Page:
Probably running for Victoria University President. I was dead-set on moving to Berlin where my sister lives and doing my postgraduate studies over there but with the end of year fast-approaching I did a lot of reflection and decided I still had a lot of time and passion to give to the issues I cared about most within the student community. It was a risky decision and at the time it felt like there was so many factors that would prevent me from winning (like the fact that there had only been one Māori VUWSA President before me). I was also worried that the stress would affect my health adversely (I have an auto immune disease called SLE Lupus which is exacerbated by stress). But to be honest, I was most worried about losing because I’m competitive as hell and knew I would hate it, but I also knew that if I stayed true to who I was and gave it my all that I could win. It turned out that all the connections and relationships I had made during my time at Victoria paid off, even though I never made those connections with an end goal in mind. Whakawhanaungatanga: it’s a way of life.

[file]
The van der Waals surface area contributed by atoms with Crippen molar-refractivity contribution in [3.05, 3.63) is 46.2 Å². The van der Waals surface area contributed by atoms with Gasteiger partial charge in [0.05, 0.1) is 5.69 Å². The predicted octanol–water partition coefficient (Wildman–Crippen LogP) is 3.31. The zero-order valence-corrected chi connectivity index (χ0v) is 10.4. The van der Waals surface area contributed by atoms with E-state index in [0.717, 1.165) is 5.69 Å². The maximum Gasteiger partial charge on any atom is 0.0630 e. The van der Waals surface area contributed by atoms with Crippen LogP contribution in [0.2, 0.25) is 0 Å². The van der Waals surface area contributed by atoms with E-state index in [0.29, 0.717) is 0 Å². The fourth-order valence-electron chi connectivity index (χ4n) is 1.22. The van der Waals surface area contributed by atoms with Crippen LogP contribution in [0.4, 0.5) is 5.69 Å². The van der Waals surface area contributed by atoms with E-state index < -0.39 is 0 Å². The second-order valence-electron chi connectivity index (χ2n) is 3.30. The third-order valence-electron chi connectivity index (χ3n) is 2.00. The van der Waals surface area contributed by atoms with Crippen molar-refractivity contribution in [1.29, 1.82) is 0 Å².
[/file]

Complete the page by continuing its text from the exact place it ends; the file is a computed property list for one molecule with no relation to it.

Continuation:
Hardest moment of your twenties so far?
When I graduated in December. I found it really hard because most of my family were unable to make it to my graduation due to financial and health reasons, which just goes to show that being first in your family to graduate from university does not solve any wider systemic issues. Graduating is really just the first step in undoing structural inequality. I was also grieving for my brother who’s partner had a stillbirth that same week which was extremely challenging. All of this is to say that my graduation was very melancholic, I cried a lot that week, but looking back I’m so grateful my mum and brother were able to be there alongside my beautiful friends who have become whānau. I’m also so grateful to have graduated at all; it’s an opportunity that my mum, dad, nana and grandad never had and without their hard work and emotional support over the years, I would not have been at university in the first place let alone graduate.
Best moment of your twenties so far?